All that depends on the costs of expansion and time taken for completion.
Also, we shouldn’t neglect, the growth of its cash balance to £33m in three years. This acts as a cushion from borrowing excessive amounts to fund capacity.
Improving Returns from its Operations
However much the business invests, it grows and earns higher returns each year.
That is a good sign because, despite the growth in total capital from £51m in 2013 to £95m today, the company is able to earn higher returns.
It is like having a saving account, as you put more money, it churns out more interest in proportion to total amounts invested.
One Possible Concern for Fevertree Drink
This could be a red herring or may not be important, but Fevertree’s cash earnings have underperformed its accounting profits.
There are two reasons for this:
-It could mean the overstatement of net income.
-Fevertree is paying more of its expenses (relating to future periods) that is reducing current cash earnings.
The Pricing of Fevertree
Whether you like Fevertree tonic or not, it’s a better of personal taste.
The one thing that speaks greater volume is their “bottom line.”
These are undisputable, as more and more people are purchasing Fevertree’s tonic water to refresh their taste buds.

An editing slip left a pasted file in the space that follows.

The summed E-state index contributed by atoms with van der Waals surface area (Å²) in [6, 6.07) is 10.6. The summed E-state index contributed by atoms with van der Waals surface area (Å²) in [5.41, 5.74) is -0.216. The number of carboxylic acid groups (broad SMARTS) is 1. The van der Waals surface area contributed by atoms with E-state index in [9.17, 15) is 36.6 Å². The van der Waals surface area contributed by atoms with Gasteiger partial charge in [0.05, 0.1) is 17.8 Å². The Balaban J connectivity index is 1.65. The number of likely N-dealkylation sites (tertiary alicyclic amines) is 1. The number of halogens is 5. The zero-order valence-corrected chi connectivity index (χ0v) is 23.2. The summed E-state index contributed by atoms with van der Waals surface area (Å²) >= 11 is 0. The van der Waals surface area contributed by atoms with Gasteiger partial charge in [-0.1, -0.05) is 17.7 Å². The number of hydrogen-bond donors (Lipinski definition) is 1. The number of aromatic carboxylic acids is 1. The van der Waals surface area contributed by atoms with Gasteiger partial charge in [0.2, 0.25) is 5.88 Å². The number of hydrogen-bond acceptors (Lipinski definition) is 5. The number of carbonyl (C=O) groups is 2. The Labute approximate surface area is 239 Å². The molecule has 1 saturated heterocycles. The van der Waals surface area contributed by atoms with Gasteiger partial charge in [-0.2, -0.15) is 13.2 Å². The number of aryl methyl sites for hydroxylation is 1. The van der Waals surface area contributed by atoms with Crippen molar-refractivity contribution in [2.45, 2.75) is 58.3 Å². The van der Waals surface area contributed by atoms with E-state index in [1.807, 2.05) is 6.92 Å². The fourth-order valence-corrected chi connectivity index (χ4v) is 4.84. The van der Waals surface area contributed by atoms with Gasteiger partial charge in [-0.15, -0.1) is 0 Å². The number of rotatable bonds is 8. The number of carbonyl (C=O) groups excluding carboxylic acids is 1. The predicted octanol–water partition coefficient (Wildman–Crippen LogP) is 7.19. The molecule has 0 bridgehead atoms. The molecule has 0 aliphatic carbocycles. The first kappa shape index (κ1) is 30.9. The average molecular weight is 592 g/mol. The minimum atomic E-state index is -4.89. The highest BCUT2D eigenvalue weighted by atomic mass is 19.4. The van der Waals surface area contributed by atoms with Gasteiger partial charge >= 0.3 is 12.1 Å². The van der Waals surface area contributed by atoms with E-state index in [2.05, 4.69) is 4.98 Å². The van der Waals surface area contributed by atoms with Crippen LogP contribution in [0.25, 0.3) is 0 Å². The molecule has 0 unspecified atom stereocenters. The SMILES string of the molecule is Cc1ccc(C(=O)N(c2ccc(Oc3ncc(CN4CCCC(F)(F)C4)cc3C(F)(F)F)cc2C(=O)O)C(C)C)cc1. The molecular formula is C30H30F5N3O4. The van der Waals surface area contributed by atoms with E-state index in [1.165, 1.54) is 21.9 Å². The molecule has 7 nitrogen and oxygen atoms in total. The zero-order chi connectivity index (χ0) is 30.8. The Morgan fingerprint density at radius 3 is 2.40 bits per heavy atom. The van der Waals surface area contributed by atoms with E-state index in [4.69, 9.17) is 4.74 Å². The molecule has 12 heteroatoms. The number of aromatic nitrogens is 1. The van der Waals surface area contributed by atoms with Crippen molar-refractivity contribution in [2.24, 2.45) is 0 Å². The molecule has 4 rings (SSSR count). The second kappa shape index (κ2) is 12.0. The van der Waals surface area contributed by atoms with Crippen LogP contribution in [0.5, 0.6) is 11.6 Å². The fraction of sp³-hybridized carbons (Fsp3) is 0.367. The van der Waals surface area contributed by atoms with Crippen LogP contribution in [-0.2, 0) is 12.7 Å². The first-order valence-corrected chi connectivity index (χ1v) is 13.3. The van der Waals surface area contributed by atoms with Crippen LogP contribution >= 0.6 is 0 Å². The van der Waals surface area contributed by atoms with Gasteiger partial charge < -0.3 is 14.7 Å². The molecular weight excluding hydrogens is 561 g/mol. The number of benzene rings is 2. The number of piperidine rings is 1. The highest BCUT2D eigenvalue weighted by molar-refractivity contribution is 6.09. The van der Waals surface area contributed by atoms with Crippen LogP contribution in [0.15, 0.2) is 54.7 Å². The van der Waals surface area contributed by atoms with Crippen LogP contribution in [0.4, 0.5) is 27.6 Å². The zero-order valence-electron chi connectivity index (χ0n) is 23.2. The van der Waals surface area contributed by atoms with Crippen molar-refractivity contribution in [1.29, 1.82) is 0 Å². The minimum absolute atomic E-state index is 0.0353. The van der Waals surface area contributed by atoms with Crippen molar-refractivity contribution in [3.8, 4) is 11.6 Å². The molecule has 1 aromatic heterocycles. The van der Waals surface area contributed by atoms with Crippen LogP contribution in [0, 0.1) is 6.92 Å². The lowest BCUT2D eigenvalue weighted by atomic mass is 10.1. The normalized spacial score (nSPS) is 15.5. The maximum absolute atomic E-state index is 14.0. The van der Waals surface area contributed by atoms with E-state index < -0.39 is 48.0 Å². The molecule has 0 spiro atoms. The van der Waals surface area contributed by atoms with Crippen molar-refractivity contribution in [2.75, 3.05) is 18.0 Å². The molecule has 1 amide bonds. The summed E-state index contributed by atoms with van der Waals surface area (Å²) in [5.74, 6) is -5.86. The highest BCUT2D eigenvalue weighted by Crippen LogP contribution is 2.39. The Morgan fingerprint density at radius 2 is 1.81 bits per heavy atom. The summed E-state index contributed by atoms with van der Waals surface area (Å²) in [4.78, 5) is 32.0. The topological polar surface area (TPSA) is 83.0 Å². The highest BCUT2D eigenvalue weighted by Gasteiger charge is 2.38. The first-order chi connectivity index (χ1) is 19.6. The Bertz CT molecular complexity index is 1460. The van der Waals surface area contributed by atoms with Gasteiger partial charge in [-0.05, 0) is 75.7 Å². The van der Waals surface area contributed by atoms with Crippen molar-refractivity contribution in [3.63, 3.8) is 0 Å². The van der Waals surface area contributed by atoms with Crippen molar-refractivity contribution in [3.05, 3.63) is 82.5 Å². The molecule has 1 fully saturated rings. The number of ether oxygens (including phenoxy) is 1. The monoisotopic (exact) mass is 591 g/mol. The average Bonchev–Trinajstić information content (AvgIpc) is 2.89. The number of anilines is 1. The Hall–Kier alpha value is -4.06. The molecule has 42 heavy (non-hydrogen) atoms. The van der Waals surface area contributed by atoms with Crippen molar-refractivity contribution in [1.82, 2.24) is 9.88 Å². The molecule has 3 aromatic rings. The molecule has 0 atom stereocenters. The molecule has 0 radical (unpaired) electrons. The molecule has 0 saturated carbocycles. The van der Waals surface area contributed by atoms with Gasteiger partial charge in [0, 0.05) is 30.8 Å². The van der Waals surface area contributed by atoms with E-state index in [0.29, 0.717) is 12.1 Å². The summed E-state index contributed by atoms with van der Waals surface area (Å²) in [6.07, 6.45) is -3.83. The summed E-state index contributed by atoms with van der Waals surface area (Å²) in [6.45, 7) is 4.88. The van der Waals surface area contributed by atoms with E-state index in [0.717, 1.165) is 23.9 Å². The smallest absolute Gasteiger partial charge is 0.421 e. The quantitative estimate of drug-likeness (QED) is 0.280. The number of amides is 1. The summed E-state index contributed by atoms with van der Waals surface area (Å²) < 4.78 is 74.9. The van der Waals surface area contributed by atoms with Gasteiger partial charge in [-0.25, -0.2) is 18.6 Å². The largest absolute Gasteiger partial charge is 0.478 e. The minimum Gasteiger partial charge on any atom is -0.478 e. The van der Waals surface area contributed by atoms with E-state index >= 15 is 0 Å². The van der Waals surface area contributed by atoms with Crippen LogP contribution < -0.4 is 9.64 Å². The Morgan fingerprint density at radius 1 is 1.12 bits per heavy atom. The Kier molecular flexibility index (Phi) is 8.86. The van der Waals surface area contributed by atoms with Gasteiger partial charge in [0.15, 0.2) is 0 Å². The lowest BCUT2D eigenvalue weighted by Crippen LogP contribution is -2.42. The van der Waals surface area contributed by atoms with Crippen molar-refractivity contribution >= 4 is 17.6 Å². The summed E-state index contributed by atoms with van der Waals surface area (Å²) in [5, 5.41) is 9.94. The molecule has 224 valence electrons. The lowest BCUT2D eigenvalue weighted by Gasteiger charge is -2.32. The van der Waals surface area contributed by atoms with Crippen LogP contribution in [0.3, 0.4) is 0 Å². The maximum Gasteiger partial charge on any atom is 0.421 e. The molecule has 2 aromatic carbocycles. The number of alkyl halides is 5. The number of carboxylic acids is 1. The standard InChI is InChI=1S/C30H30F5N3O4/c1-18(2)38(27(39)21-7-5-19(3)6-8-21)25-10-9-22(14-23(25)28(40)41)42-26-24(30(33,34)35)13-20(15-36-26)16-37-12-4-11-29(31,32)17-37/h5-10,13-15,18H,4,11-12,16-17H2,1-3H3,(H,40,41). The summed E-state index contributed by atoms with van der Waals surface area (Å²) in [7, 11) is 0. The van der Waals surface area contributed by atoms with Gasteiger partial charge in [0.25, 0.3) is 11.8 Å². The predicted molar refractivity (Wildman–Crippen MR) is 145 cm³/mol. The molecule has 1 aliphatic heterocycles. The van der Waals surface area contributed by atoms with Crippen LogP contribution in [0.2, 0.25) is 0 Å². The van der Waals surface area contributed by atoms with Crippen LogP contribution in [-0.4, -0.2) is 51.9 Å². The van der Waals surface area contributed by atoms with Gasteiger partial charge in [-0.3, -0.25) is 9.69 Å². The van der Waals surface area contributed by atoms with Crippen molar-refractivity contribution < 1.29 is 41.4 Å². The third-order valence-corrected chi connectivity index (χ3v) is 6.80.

To me, tonic water costs haven’t affected the consumer decision to choose the cheap or expensive brand because the costs are low.
Also, I don’t think Fevertree will lower the costs (unless absolutely necessary) because this will devalue their brand.
Markets and Management
Regarding the free float, Fevertree has 86 million shares trading publicly out of 115m shares. To issue of free float isn’t that important because if the company is doing well expect the extra supply of shares to get mopped up.
If operations turn for the worse, then shareholders will sell, regardless of the free float/share outstanding ratio.
There will be an occasion that the extra supply would depress the share price, but it is a temporary thing if performance is strong.
The last time management sold or bought the stock is last year. Charles Rolls sold close to 2m shares for £6.35 per share, and Tim Warrillow sold 854k shares at the same price. That netted them £13m and £4m, respectively.
All you could say is they are cashing in on their success.
Now, onto more important things.
What does the future hold for Fevertree?
Well, analysts are estimating revenue for 2017 and 2018 at £119m and £136m respectively. Meanwhile, EPS is estimated at 26 pence/share for 2017, and 29 pence/share in 2018.
Remember, 2016’s EPS is 23.7 pence/share.
If these future estimates turn out to come true, then overvaluation has taken hold at Fevertree Drink. Because revenue growth of 16% in 2017 and 14%in 2018 is below 2016’s revenue growth of 72%!
Also, future EPS growth is no greater than 15%, at best.
But, the biggest reason for overvaluation is the market has risen in anticipation for another 50% growth in both revenue and earnings.
P.S. These analysts were not far off from projecting Fevertree revenue and earnings in 2015 and 2016.
Below is the changing valuation vs. company’s fundamentals market metrics table: